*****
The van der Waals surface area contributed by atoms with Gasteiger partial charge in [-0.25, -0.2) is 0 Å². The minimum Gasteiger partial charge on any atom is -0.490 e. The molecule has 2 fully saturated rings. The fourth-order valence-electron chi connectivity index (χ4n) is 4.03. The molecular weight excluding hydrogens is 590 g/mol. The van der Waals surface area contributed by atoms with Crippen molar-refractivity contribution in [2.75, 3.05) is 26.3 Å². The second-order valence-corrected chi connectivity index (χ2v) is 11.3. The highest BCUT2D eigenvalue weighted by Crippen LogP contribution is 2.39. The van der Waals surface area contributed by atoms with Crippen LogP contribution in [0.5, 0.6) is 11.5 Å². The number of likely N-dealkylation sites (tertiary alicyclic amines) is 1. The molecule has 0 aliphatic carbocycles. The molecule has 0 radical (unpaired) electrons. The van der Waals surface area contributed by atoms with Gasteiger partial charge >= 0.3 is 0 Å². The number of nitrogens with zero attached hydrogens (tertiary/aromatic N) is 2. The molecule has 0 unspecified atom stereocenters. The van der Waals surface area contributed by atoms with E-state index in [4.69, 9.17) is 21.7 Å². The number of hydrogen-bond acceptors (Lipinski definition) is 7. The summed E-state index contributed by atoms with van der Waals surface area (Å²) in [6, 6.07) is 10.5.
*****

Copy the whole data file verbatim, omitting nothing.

The van der Waals surface area contributed by atoms with Gasteiger partial charge in [-0.25, -0.2) is 0 Å². The minimum Gasteiger partial charge on any atom is -0.490 e. The molecule has 2 fully saturated rings. The fourth-order valence-electron chi connectivity index (χ4n) is 4.03. The molecular weight excluding hydrogens is 590 g/mol. The van der Waals surface area contributed by atoms with Crippen molar-refractivity contribution in [2.75, 3.05) is 26.3 Å². The second-order valence-corrected chi connectivity index (χ2v) is 11.3. The highest BCUT2D eigenvalue weighted by Crippen LogP contribution is 2.39. The van der Waals surface area contributed by atoms with Crippen LogP contribution in [0.5, 0.6) is 11.5 Å². The number of likely N-dealkylation sites (tertiary alicyclic amines) is 1. The molecule has 0 aliphatic carbocycles. The molecule has 0 radical (unpaired) electrons. The van der Waals surface area contributed by atoms with Gasteiger partial charge >= 0.3 is 0 Å². The number of nitrogens with zero attached hydrogens (tertiary/aromatic N) is 2. The molecule has 0 unspecified atom stereocenters. The van der Waals surface area contributed by atoms with E-state index in [4.69, 9.17) is 21.7 Å². The number of hydrogen-bond acceptors (Lipinski definition) is 7. The summed E-state index contributed by atoms with van der Waals surface area (Å²) in [6, 6.07) is 10.5.